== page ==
CT colonography (CTC) has been shown to be comparable to standard colonoscopy in accurately detecting cancer in older patients.
According to a research paper published online in Radiology, CTC can be just as effective as standard methods when used to check for cancer and precancerous polyps in people aged 65 and over.
The results are consistent with findings from the ACRIN National CT colonography trial, published in 2008 by the New England Journal of Medicine, which showed that CTC can be used for adults aged 50 and above as a primary option for colorectal cancer screening.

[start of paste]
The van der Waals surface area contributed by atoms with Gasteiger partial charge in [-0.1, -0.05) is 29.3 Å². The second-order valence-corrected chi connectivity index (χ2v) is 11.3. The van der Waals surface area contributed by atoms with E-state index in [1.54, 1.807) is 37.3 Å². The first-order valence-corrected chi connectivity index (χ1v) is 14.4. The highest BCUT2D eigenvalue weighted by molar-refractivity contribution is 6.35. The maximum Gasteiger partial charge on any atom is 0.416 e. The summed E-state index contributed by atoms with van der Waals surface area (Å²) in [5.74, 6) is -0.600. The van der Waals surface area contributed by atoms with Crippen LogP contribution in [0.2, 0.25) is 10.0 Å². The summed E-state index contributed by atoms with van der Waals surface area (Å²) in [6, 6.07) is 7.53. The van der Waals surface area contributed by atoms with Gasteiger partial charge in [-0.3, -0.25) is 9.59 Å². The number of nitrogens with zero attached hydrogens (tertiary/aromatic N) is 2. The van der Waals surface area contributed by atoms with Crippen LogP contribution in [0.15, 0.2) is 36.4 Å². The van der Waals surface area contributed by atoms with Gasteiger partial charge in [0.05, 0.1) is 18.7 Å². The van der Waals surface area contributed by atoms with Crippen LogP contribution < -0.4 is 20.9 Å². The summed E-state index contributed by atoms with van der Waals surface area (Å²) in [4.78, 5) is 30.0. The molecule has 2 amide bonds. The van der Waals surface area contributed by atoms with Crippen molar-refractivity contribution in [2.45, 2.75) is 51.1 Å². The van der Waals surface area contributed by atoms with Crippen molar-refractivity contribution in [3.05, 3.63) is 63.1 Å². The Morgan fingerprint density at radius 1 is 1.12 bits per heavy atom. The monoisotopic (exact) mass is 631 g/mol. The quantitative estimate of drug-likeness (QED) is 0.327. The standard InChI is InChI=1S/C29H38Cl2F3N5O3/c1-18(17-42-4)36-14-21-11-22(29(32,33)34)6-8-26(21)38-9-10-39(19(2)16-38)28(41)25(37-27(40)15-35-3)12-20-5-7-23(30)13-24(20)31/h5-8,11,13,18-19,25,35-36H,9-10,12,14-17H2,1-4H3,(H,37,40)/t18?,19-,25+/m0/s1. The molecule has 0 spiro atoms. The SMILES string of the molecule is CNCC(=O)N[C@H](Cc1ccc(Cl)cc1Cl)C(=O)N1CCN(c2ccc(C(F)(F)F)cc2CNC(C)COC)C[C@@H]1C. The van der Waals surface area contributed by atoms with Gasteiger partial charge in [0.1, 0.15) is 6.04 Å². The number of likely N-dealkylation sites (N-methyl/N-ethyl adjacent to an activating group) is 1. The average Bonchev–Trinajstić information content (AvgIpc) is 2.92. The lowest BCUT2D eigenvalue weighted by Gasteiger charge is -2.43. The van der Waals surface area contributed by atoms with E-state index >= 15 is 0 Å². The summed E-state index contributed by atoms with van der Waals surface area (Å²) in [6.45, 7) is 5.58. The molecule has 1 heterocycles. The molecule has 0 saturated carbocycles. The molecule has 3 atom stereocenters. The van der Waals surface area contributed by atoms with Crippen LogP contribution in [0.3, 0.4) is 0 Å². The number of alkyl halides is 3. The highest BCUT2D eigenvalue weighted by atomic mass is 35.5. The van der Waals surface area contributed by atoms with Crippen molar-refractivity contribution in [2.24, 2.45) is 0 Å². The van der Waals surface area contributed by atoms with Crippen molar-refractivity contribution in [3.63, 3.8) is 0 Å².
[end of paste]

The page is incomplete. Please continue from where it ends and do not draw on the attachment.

C Daniel Johnson of the Mayo Clinic in Scottsdale, the paper's primary author, described CTC as a perfectly viable tool for colorectal cancer screening for people in the traditional Medicare demographic.
"Wider availability made possible by Medicare coverage of CT colonography would attract more seniors to be screened for colorectal cancer - which is so successfully treated when detected early," he added.
Bowel cancer is the most common form of the disease in the UK, according to Cancer Research UK.